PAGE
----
Transistor switching circuit is shown in Fig. 31.3 (a). Summing up voltages around the input loop provides
or Base current,
For a silicon transistor VBE is typically 0.7 V.
If the base current is larger than or equal to IB (sat), the operating point Q is at the upper end of the load line [Fig. 31.3 (b)]. In this case, the transistor appears like a closed switch. On the other hand, if the base current is zero, the transistor operates at the lower end of the load line and the transistor appears like an open switch.
In Fig. 31.4 we see a transistor switching circuit that is being driven by a voltage step. This is the kind of waveform we get in a digital computer. When the input voltage is zero, the transistor is cutoff, it appears like an open switch. With no current through the collector resistor, the output voltage equals VCC (+10 V).
When the input voltage is 10 V, the base current is
Visualizing the transistor shorted between the collector and emitter, the output voltage ideally drops to zero, and the saturation current is
If the hfe of the transistor is 100 and IB = 0.93 mA, the collector current will attempt to be IC = hfe IB = 100 x 0.93 mA = 93 mA.
Obviously the collector current can never attain this value as it is limited by the collector resistance RC of 1 kΩ. The conclusion to be drawn is that when input voltage is 10 V, the collector current will be the maximum and equal to saturation current IC (sat) and VCE will be approximately zero.
Thus, we see that when input voltage is zero, output voltage VCE is maximum and equals VCC and when input voltage is maximum, the output voltage VCE is minimum and is almost zero. It means output is inverse of the input and the transistor switch acts like an inverter.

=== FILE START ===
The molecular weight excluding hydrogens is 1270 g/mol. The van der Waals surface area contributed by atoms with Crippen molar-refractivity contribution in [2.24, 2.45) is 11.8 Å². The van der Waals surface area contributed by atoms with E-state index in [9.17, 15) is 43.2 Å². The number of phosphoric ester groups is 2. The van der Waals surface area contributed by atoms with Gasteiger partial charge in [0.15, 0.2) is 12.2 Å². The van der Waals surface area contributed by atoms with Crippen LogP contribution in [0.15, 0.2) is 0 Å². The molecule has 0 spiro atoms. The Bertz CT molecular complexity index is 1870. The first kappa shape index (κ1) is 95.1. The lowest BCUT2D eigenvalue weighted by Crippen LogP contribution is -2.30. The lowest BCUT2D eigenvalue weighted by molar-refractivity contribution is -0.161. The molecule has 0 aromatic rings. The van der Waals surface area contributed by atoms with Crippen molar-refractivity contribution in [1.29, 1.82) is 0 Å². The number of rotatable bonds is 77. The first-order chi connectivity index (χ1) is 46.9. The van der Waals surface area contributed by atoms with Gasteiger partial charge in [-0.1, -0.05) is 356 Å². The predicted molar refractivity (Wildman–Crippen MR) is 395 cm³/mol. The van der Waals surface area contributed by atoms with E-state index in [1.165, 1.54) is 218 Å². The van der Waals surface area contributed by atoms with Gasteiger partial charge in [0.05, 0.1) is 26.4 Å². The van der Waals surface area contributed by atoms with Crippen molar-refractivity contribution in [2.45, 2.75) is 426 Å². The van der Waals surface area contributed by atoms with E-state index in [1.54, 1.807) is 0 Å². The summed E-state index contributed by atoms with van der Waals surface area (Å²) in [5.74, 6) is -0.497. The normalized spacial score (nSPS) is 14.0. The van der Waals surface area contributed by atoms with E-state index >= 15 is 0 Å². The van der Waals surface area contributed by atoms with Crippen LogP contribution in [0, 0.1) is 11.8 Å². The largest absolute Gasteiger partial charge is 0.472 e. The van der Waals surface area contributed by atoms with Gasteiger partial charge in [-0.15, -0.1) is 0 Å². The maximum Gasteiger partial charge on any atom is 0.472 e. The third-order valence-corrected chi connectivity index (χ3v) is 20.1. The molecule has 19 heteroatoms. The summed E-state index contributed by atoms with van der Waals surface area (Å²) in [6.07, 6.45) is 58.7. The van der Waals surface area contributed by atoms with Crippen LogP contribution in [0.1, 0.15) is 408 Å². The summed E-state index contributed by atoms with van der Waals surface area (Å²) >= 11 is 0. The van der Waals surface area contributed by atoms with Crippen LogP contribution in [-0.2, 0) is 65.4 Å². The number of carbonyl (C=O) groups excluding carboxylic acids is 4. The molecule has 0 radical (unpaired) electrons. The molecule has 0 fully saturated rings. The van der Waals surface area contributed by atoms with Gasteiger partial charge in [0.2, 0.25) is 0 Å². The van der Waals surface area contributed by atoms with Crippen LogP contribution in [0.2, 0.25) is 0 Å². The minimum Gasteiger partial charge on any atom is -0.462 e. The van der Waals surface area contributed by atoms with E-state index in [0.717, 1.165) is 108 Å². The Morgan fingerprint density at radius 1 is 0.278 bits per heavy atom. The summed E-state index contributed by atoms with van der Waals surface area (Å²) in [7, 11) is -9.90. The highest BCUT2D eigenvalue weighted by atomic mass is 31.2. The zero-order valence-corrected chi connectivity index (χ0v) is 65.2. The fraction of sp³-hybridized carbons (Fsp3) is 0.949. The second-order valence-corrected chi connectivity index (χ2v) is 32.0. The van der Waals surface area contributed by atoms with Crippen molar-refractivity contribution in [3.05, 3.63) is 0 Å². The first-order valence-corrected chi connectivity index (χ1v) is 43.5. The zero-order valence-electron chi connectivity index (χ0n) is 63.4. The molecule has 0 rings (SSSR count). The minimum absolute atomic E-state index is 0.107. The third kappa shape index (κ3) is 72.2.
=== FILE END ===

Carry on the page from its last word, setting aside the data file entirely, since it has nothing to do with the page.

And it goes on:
The power loss in the on-state is quite low because VCE (sat) is very small and power loss is given as
Thus the transistor efficiency is quite high in on-state.
The power loss in the off-state equals collector supply voltage multiplied by reverse leakage current ICEO. Since ICEO is negligibly small as compared to full-load current that flows in the on-state, power loss in the transistor is quite small in the qff-state. Thus the efficiency of the transistor is high in off-state too.
Fixed Current Bias Transistor Switching Circuit:
The fixed current bias circuit for transistor switching is shown in Fig. 31.5. In this case, the transistor is biased into saturation. Unlike amplifier circuits, the bias conditions of properly designed switching circuits do not normally change with different transistor hfe values. The switching transistor is either on or off. Although too unpredictable for biasing amplifier circuits, fixed current bias is quite satisfactory for switching circuits.
For the circuit shown in Fig. 31.5, base current IB is determined using the specified minimum value of hfe and collector current IC level required for saturation. Base resistance RB is then determined from the collector supply voltage VCC and base current IB levels. This means that all hfe values higher than hfe (min) will give collector currents larger than that required for saturation. Thus, the transistor is always saturated regardless of the value of hfe.
The negative-going input pulse, applied to the transistor base via capacitor CC, drives the base below the emitter voltage level to switch the device off. When the transistor goes off, collector current IC ceases to flow and output voltage Vout goes from VCE (sat) to approximately VCC.